The British government has been mocked and criticized for putting advertisements meant to discourage knife crime on boxes of takeout fried chicken, according to multiple reports.
The United Kingdom’s Home Office tweeted Wednesday: “We are rolling out our #KnifeFree chicken boxes in over 210 chicken shops in England and Wales, including Morley’s, Dixy Chicken and Chicken Cottage. They use real life stories to show people how they can go #KnifeFree.”
Yahoo UK reported that more than 321,000 chicken boxes featuring the #knifefree campaign have been distributed “to tackle the senseless violence that is traumatizing communities and claiming too many young lives,” according to Policing Minister Kit Malthouse.
“These chicken boxes will bring home to thousands of young people the tragic consequences of carrying a knife and challenge the idea that it makes you safer,” Malthouse added.
The hostile response came quickly on Twitter.
Labour MP David Lammy tweeted: “Is this some kind of joke?! Why have you chosen chicken shops? What’s next, #KnifeFree watermelons?”
He expanded on his tweet to The Guardian.
“The Home Office is using taxpayers’ money to sponsor an age-old trope,” he told the Guardian. “[Prime Minister] Boris Johnson has already called black people ‘piccaninnies with watermelon smiles.’ Now his government is pushing the stereotype that black people love fried chicken. This ridiculous stunt is either explicitly racist or, at best, unfathomably stupid.”
Shadow Home Secretary Diane Abbot tweeted: “Instead of investing in a public health approach to violent crime, the Home Office have opted for yet another crude, offensive and probably expensive campaign. They would do better to invest in our communities not demonise them.”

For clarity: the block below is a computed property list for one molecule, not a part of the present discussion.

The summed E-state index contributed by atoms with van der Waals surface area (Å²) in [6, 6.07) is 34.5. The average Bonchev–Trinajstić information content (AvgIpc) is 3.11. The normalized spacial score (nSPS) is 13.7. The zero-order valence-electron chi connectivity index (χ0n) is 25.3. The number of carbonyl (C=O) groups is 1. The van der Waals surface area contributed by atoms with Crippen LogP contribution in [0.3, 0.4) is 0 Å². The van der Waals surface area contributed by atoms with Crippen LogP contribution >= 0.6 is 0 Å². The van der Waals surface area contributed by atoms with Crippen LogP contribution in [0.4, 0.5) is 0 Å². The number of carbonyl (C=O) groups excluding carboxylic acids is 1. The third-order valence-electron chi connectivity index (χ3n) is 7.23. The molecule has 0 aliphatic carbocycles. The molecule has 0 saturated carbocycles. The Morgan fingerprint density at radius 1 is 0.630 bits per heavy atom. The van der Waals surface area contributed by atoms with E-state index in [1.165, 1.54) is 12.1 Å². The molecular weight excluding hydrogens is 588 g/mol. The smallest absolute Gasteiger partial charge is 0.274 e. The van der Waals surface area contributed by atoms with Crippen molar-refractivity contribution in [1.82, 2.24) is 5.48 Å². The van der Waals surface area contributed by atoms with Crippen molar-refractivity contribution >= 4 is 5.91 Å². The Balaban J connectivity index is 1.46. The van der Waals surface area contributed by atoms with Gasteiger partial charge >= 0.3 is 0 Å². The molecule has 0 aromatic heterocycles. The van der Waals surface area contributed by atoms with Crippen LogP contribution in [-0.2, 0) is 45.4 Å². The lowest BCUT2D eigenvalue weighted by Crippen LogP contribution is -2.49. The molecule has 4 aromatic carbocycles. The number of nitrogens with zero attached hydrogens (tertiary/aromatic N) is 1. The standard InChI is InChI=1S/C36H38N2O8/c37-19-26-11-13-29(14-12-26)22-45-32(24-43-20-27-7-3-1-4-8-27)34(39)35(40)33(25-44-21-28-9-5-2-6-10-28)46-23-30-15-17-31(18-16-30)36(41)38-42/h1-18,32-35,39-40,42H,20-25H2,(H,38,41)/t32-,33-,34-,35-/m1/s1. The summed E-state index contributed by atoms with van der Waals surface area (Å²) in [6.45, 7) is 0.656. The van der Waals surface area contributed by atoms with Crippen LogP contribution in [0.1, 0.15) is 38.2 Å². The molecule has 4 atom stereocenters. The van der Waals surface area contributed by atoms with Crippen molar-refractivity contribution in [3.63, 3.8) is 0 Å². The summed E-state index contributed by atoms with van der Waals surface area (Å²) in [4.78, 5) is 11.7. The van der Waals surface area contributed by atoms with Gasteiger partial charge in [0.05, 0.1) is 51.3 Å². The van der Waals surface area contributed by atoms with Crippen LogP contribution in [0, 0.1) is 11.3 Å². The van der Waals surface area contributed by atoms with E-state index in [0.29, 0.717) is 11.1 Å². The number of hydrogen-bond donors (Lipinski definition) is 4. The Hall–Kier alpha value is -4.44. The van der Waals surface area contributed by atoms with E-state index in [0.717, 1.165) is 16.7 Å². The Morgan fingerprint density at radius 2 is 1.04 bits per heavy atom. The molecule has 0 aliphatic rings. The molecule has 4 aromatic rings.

Official statistics show that offenses involving knives or other sharp objects, such as murders and robberies, have been on the rise for five consecutive years in England and Wales. Between April 2018 and March 2019, authorities recorded 43,516 knife crime offenses. That's an 80 percent increase over the period between April 2013 and March 2014, when 23,945 offenses were recorded in England and Wales.
Johnson has promised to take several steps to fight violent crime, including stronger police powers.
The government announced plans over the weekend to create 10,000 more prison places to ease overcrowding and said it would allow police to stop and search people “if serious violence is anticipated." Officers were previously required to have "reasonable grounds" to believe a suspect was carrying drugs, a weapon or stolen property to conduct a search.